• Chris Mads

Faja dos Padres – Madeira’s hidden gem


If there is just one thing I could recommend you do or see in Madeira, it would be Faja dos Padres. I don’t say that lightly, this island is amazing and Funchal alone is filled with and surrounded by stunning and brilliant sights. But Faja dos Padres is a piece of magic.


It is not actually in Funchal at all. Faja dos Padres – pronounced fah-zhan dosh padresh – is located on the seafront at the foot of a mountainous cliff face in the neighbouring municipality of Quinta Grande. It is only accessible by cable car which takes you down from the hilltop into the site itself.


We found ourselves a friendly taxi driver named Ricardo who took us from the centre of Funchal and came and collected us from the cable car at the end of the day.



The Faja itself is a farm, sat between the cliffs and the sea, which grows in incredible array of fruits and vegetables thanks to its unique blend of rich volcanic soil and the tropical microclimate created as sea air is warmed by the cliffs and pushed back down onto the farm below.



Our tour guide Fatima met us at the base of the cable car and took us on a two-hour tour around this little haven. The site is named for the Jesuit priests who once owned it, and their legacy remains in the form of the old chapel building which has now been incorporated into the farm. Today, Faja dos Padres is owned by a family and operates as an organic farm providing vegetables and fruit which are used at the onsite restaurant and sold to nearby stores.



It is a truly unique site. Water is siphoned in from the levadas in the mountains or drawn up from a well in the farm and the animals kept there are fed with offcuts and leftovers from the restaurant and in turn provide fertiliser for the plants.



Until the cable car was installed six years ago, access was through a lift down the cliff face, lovingly nicknamed ‘the fridge’, which was accessed by 200 steps at either end.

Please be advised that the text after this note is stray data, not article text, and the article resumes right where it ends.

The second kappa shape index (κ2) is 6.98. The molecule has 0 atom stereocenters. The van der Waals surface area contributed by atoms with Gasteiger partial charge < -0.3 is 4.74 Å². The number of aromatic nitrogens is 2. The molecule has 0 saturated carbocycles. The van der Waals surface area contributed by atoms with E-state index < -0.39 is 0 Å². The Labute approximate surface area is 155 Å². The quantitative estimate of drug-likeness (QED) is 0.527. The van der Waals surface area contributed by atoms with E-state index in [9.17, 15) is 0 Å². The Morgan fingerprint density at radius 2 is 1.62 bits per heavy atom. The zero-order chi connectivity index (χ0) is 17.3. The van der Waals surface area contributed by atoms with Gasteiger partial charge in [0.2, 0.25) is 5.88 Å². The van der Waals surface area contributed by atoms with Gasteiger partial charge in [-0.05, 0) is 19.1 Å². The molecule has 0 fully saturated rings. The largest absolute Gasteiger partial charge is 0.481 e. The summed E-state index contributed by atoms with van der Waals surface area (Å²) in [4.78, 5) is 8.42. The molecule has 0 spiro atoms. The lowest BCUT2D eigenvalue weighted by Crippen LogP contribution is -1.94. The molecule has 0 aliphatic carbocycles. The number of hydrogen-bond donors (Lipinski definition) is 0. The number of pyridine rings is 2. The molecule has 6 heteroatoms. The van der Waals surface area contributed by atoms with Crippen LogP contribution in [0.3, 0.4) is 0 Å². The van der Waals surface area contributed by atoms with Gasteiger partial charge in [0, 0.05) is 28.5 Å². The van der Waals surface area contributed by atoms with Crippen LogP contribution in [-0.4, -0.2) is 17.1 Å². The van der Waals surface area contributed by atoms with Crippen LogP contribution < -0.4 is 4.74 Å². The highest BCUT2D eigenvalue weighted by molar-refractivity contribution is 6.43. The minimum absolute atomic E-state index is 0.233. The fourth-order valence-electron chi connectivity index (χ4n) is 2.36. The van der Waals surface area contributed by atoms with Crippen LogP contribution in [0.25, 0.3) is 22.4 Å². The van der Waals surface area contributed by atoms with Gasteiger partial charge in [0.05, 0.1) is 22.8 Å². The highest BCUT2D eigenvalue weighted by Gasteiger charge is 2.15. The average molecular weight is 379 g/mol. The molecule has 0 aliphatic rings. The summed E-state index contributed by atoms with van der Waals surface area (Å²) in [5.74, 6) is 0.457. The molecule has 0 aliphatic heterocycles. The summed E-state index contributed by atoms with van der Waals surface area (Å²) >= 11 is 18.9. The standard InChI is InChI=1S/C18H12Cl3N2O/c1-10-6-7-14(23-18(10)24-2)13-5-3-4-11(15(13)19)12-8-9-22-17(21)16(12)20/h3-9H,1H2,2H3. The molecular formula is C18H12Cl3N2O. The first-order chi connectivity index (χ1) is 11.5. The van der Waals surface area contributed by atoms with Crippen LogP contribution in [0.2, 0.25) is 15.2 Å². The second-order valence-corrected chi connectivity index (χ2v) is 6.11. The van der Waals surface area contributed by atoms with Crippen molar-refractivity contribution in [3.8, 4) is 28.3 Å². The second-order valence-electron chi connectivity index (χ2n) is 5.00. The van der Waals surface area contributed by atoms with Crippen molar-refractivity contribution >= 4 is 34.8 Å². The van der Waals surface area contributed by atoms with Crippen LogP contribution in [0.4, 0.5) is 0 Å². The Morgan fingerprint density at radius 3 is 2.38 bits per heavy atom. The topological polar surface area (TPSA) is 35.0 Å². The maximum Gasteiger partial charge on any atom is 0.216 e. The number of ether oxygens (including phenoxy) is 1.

The remote location made access very difficult for the people who historically lived in the houses on the farm and each tended to their own plot of land; today their former houses have been converted into nine holiday homes nestled among the vines equipped with stunning sea-view balconies.



However, the real gem of this site is the produce itself. You walk along paths lined by banana and mango trees and criss-crossed overhead by vines used to produce Madeira wine. The vines themselves have a charming history. The original were wiped out by a bug infestation and replaced with an American vine which was immune but produced less good wine. One day, the owner of the Faja found a vine growing among rocks at an extreme end of the site. Experts confirmed this was a strand of the original vine and today it is being grafted back into production to create the true nectar of Madeira.



After our walk round and through the farm, Fatima escorted us to the restaurant where we were furnished with fresh fruits including papaya, pitanga (a sweet and sour fruit also called Brazilian Cherry), Madeiran banana, silver banana and pear melon. The last one is among the most confusing sensory experiences I have had since it smells exactly like cucumber but tastes (as the name suggests) like a marriage of pear and melon.




After our tasting, S and I escaped to the beach which is also part of the Faja and which is open for use by guests. While she, sensibly, stayed dry, I couldn’t resist a dip in the water before lunch.



That lunch, back in the restaurant and overlooking the ocean, consisted of pasta and vegetables grown on the Faja, a bolo do caco stuffed full with fresh tuna and plates of fresh fruit with mango and pitanga ice cream.





As we rode the cable car back to the summit, both S and I were sure of one thing: we’ll be back.




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